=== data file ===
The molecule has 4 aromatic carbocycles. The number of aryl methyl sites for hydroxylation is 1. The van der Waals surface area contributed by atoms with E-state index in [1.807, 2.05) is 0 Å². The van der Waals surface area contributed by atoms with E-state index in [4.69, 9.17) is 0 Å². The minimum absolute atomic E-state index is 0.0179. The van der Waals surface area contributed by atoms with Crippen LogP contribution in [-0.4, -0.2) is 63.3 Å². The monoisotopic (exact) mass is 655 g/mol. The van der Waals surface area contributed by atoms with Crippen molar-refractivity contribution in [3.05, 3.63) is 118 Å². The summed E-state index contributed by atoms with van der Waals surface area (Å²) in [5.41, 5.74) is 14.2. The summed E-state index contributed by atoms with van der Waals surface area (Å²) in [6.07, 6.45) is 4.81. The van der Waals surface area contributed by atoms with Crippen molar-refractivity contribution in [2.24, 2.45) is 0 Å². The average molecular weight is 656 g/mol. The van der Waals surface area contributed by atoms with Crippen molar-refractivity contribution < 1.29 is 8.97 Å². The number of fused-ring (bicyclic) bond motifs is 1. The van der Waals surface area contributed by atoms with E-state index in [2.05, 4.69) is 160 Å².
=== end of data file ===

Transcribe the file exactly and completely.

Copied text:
The molecule has 4 aromatic carbocycles. The number of aryl methyl sites for hydroxylation is 1. The van der Waals surface area contributed by atoms with E-state index in [1.807, 2.05) is 0 Å². The van der Waals surface area contributed by atoms with E-state index in [4.69, 9.17) is 0 Å². The minimum absolute atomic E-state index is 0.0179. The van der Waals surface area contributed by atoms with Crippen LogP contribution in [-0.4, -0.2) is 63.3 Å². The monoisotopic (exact) mass is 655 g/mol. The van der Waals surface area contributed by atoms with Crippen molar-refractivity contribution in [3.05, 3.63) is 118 Å². The summed E-state index contributed by atoms with van der Waals surface area (Å²) in [5.41, 5.74) is 14.2. The summed E-state index contributed by atoms with van der Waals surface area (Å²) in [6.07, 6.45) is 4.81. The van der Waals surface area contributed by atoms with Crippen molar-refractivity contribution in [2.24, 2.45) is 0 Å². The average molecular weight is 656 g/mol. The van der Waals surface area contributed by atoms with Crippen molar-refractivity contribution < 1.29 is 8.97 Å². The number of fused-ring (bicyclic) bond motifs is 1. The van der Waals surface area contributed by atoms with E-state index in [2.05, 4.69) is 160 Å².